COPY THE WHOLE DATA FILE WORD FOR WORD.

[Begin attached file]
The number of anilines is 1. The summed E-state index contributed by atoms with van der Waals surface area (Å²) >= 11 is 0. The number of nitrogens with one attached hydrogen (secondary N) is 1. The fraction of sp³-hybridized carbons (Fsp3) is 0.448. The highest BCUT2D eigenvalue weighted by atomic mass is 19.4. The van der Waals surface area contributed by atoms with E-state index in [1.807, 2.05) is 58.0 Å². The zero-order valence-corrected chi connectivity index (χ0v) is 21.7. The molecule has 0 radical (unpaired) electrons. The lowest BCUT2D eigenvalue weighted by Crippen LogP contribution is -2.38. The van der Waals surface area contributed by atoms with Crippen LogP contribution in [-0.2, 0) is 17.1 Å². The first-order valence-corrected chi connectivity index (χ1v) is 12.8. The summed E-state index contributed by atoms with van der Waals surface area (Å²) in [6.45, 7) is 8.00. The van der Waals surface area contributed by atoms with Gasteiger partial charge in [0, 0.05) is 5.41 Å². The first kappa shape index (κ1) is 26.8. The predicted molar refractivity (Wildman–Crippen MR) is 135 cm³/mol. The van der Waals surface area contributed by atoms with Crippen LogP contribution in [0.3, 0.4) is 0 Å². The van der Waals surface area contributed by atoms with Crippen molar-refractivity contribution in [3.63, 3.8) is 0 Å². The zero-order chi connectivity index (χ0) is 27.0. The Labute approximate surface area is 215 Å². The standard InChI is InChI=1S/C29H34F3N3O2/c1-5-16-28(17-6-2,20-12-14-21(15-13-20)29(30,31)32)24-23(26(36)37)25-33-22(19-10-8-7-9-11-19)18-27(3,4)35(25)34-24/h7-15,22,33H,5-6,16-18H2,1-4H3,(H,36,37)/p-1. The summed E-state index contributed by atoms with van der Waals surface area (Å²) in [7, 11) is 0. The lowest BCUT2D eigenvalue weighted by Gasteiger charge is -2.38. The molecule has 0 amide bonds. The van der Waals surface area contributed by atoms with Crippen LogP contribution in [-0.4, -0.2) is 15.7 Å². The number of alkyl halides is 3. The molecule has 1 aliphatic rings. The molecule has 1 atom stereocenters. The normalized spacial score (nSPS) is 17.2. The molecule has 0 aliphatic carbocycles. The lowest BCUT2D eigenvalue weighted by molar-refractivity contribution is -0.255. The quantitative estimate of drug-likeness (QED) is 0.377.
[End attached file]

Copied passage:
The number of anilines is 1. The summed E-state index contributed by atoms with van der Waals surface area (Å²) >= 11 is 0. The number of nitrogens with one attached hydrogen (secondary N) is 1. The fraction of sp³-hybridized carbons (Fsp3) is 0.448. The highest BCUT2D eigenvalue weighted by atomic mass is 19.4. The van der Waals surface area contributed by atoms with E-state index in [1.807, 2.05) is 58.0 Å². The zero-order valence-corrected chi connectivity index (χ0v) is 21.7. The molecule has 0 radical (unpaired) electrons. The lowest BCUT2D eigenvalue weighted by Crippen LogP contribution is -2.38. The van der Waals surface area contributed by atoms with Crippen LogP contribution in [-0.2, 0) is 17.1 Å². The first-order valence-corrected chi connectivity index (χ1v) is 12.8. The summed E-state index contributed by atoms with van der Waals surface area (Å²) in [6.45, 7) is 8.00. The van der Waals surface area contributed by atoms with Gasteiger partial charge in [0, 0.05) is 5.41 Å². The first kappa shape index (κ1) is 26.8. The predicted molar refractivity (Wildman–Crippen MR) is 135 cm³/mol. The van der Waals surface area contributed by atoms with Crippen LogP contribution in [0.3, 0.4) is 0 Å². The van der Waals surface area contributed by atoms with Crippen molar-refractivity contribution in [3.63, 3.8) is 0 Å². The zero-order chi connectivity index (χ0) is 27.0. The Labute approximate surface area is 215 Å². The standard InChI is InChI=1S/C29H34F3N3O2/c1-5-16-28(17-6-2,20-12-14-21(15-13-20)29(30,31)32)24-23(26(36)37)25-33-22(19-10-8-7-9-11-19)18-27(3,4)35(25)34-24/h7-15,22,33H,5-6,16-18H2,1-4H3,(H,36,37)/p-1. The summed E-state index contributed by atoms with van der Waals surface area (Å²) in [7, 11) is 0. The lowest BCUT2D eigenvalue weighted by Gasteiger charge is -2.38. The molecule has 0 amide bonds. The van der Waals surface area contributed by atoms with Crippen LogP contribution in [-0.4, -0.2) is 15.7 Å². The number of alkyl halides is 3. The molecule has 1 aliphatic rings. The molecule has 1 atom stereocenters. The normalized spacial score (nSPS) is 17.2. The molecule has 0 aliphatic carbocycles. The lowest BCUT2D eigenvalue weighted by molar-refractivity contribution is -0.255. The quantitative estimate of drug-likeness (QED) is 0.377.